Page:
“There is only one god, and his name is Death. And there is only one thing we say to Death: ‘Not today’.”

Glamdring the Foehammer



The Balrog made no answer. The fire in it seemed to die, but the darkness grew. It stepped forward slowly onto the bridge, and suddenly it drew itself up to a great height, and its wings were spread from wall to wall; but still Gandalf could be seen, glimmering in the gloom; he seemed small, and altogether alone: grey and bent, like a wizened tree before the onset of a storm.

From out of the shadow a red sword leaped flaming. Glamdring glittered white in answer. There was a ringing clash and a stab of white fire. The Balrog fell back and its sword flew up in molten fragments. The wizard swayed on the bridge, stepped back a pace, and then stood still.

“You cannot pass!” he said.

—J.R.R. Tolkien, The Lord of the Rings

In the Trollshaws of Eriador, found alongside Orcrist and the short sword later to be named Sting, Gandalf the Grey claimed a remarkable sword for himself. Covered in blood, it would later be examined by Elrond, in Rivendell, and identified as one of the most heralded and feared blades in the history of Middle Earth — Glamdring, the Foehammer.

Glamdring was the sword of Turgon, King of Gondolin, who wielded it with great strength and valour during The Fall of Gondolin. The orcs so feared the weapon, naming it Beater in their vile tongue, that it was still woefully remembered some six thousand years later.

This fabled sword was put to good use by Gandalf the Grey and it served him for nearly a century. He used it to slay the Great Goblin and wielded it during The Battle of Five Armies. The wizard bore it in the Battle of the Chamber of Mazarbul and faced Durin’s Bane, the dread Balrog, at the Bridge of Khazad-dûm, with it held firmly in hand. It was ever-present throughout the War of the Ring, a deadly companion to the great wizard during those dark and troubling times.


The sword itself is given but minute description by the author. In The Hobbit, Tolkien referred to Glamdring as having a beautiful scabbard and jeweled hilt, while in Unfinished Tales Turgon’s Blade is described as white and gold, sheathed in a ruel-bone scabbard.

The movie version of the sword depicted in the Peter Jackson film series, being three Hobbit films and the Lord of the Rings trilogy, is a thing of beauty. Wielded by Sir Ian McKellan’s Gandalf, Glamdring is an elegant long sword designed by Ben Wootten and forged by Master Swordsmith Peter Lyon.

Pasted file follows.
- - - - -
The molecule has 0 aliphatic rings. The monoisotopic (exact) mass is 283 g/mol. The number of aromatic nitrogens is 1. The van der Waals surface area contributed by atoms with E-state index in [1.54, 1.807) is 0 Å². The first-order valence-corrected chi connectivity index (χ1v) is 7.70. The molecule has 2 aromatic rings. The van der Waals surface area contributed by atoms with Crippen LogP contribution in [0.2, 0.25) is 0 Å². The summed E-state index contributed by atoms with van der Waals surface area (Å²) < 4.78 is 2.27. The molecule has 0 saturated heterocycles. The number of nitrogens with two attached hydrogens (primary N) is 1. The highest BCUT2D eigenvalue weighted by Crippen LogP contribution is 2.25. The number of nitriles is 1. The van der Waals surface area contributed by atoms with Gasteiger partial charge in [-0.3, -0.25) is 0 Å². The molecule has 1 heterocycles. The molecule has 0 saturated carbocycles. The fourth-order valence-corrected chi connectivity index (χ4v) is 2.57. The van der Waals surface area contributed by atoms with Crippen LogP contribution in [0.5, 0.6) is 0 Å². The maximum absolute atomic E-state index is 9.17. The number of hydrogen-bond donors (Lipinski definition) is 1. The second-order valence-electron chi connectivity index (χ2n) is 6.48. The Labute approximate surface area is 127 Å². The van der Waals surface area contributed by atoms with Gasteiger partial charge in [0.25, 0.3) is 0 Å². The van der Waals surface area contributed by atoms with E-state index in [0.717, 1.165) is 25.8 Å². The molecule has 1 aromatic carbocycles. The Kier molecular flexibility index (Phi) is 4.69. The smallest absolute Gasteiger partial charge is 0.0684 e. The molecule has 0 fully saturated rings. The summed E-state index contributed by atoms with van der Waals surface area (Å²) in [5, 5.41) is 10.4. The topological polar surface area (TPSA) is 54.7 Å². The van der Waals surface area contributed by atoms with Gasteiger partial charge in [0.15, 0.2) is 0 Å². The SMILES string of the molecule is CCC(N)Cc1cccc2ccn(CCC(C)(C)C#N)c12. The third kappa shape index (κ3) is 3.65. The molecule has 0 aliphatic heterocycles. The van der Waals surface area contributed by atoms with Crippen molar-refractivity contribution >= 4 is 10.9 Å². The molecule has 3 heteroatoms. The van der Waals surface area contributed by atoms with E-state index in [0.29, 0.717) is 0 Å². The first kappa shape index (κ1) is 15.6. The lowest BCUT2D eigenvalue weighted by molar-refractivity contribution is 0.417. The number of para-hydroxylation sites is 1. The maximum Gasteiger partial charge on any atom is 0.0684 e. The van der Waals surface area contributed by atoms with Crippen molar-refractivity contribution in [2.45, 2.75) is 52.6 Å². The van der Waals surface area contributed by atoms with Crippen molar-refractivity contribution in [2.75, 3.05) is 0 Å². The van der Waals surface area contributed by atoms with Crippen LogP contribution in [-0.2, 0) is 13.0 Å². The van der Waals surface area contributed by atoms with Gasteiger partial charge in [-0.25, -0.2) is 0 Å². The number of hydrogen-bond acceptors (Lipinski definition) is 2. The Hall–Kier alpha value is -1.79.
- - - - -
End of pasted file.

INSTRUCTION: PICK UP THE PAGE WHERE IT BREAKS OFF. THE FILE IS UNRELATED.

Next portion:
With a blade nearly thirty-seven inches and an overall length of just over four feet, Glamdring is a formidable weapon. And, as it weighs just a tad under four pounds, it is comfortable to bear for an extended melee.

“Peter Lyon made weapons that were so exquisite and so rich in culture and subtlety of use that the actors grew to find it a complete delight using these weapons.”

— Richard Taylor, The Lord of the Rings Special Effects Specialist


While in The Hobbit it is said that Elrond translates the rune inscription on the blade, said by Tolkien scholars and enthusiasts to be, most likely, Gondolin Runes (which makes sense), it is only the sword’s name and previous owner past on.

The guard of the Wootten/Lyon sword is inscribed with a Sindarin phrase in cirth runes which translate as:

“Turgon aran Gondolin tortha gar a matha i vegil Glamdring gûd daedheloth, dam an Glamhoth”, or in the common tongue as “Turgon, king of Gondolin, wields, has, and holds the sword Glamdring, Foe of Morgoth’s realm, Hammer of the Orcs”

To be honest, this is troublesome for Tolkien purists as the movie sword not only presents a different rune type than would be expected, but also the runes depict Sindarin words as opposed to Quenya, which was the language of Gondolin. Regardless, it is a masterful sword and an impressive work of art, and though it varies from the published description on several points, its essence is true to form.

Glamdring has long been one of my favorite fantasy weapons. The true power of a sword, even a magical one, lies in who wields it and its greatness is measured by the adversaries it has faced. In that, Glamdring surely deserves any and all accolades showered upon it.

Whether in the hands of Turgon or Gandalf, Glamdring served its bearer well and true, facing the cruel and sinister forces of both Morgoth and Sauron, while never wavering.

Glamdring is a sword that should forever be remembered alongside the great swords of fantasy literature — Excalibur, Stormbringer, Durendal, and so many others.